Around 75% of Aussies will be going into 2018 with no specified budget, according to a survey by AMP, which—reality check—is probably going to make achieving financial goals, whether it’s getting out of debt, going on that long-overdue holiday, or saving for something big, a little tricky.
Despite our reliance on smart phones, another interesting finding was that of those people that did have a bit of a budget in place, many said they tracked it via their bank account, a spreadsheet or by putting pen to paper, with few people saying they tapped into an app to simplify the process.
With that in mind, we’ve pulled together some stats and handy hints to hopefully make managing your cash and budget a little easier going forward.
Where are Aussies at with their budgeting?
According to research by AMP, here’s what survey respondents said:
- 34% believe budgeting is too much effort
- 19% say budgeting takes too much time
- 27% who sit down and create an initial budget won’t end up sticking to it.
Ways to make your cash go further
Knowing what you earn, what cash is required for the mandatory stuff, and what dough you’d like to have left over to do the things you enjoy, are the cornerstones to creating the right budget for you.
It may help you to see where there’s room for movement and where (hopefully!) savings can be made.
1. Figure out what money is coming in
Firstly, check out your ‘net’ pay. This is what you earn after your employer puts some of your earnings into super (depending on your employment situation), and income tax is taken out.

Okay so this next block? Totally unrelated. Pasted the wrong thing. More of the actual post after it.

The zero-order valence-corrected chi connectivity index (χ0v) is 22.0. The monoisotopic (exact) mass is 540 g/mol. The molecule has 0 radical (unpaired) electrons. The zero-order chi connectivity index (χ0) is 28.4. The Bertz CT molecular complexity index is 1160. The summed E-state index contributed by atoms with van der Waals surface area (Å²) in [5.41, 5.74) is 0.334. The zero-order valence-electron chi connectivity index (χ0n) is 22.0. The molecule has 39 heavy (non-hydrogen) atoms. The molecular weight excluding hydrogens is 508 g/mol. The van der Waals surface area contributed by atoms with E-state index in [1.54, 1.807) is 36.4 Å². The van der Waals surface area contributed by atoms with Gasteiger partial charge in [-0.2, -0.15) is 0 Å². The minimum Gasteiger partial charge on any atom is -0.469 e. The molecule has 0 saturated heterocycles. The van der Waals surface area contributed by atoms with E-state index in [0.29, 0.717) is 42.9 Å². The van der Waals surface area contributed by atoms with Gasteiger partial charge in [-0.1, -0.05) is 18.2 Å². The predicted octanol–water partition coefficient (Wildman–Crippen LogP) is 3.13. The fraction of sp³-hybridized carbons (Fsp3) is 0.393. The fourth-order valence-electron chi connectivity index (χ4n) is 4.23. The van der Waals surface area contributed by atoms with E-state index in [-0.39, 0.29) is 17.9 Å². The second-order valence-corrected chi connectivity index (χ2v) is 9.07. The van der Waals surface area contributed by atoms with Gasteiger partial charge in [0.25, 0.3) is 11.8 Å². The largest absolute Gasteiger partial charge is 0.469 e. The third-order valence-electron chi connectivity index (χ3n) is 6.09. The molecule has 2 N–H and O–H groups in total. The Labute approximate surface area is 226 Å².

In other words, it’s what money is left over. And, keep in mind, the money you earn before and after tax can be quite different, so it’s a good idea to know exactly what you end up with.
Remember to also include any other sources of money you might have access to, such as government assistance, interest on savings, or earnings on investments.
2. Work out what must be paid
Once you know what money you have access to, you’ll then need to work out your mandatory expenses. These are those things that you more than likely need to pay in order to get by.
They might include:
- Your rent or mortgage
- Public transport and vehicle costs (petrol, tolls, insurance, rego)
- Bills (gas, electricity, water, council rates, strata, internet, mobile)
- Medical and dental expenses
- Existing repayments (credit cards, education debt, personal or car loans).
If you get to this point and think realistically there isn’t much left to play around with, you could look into whether there are any potential ways of cutting back.
For instance, could you move somewhere cheaper, reduce what your spending on food, or ring a different provider to see if you can get a better deal on your phone, internet or energy bills?
3. Consider what things you want to have money left over for
When you’ve put money toward the roof over your head and the food in your belly, next, you’ll want to think about what money is left over for life’s little luxuries.
They might include:
- Pay TV
- Gym membership
- Hair and beauty
- Ubers and taxis
- Takeaway food
- Nights out
- Weekends away / holidays.
If you don’t have enough cash on hand for all the things on your luxury list, that’s when you may need to think about what’s most important to you and prioritise.
Where technology can help
Once you’ve formulated a bit of a plan around how you’ll budget and maybe put a little money aside on a regular basis, keeping track of things can still be a bit tricky.
Michael Christofides, Director of Retail Solutions at AMP Bank, said Aussies don’t need to be spending time hunched over excel spreadsheets to create workable budgets, particularly when there are apps and smart bank accounts available that can do the work for you with far greater accuracy.
One example he pointed to is the AMP Bett3r Account, which allows you to move cash between pay, save and spend buckets via the AMP Bett3r app, giving you greater visibility around where your money goes and what you can safely spend.
To find out more about the AMP Bett3r Account, how you can set up multiple savings goals, in addition to alerts to help you stay on track with your budget, check out the AMP Bett3r info page.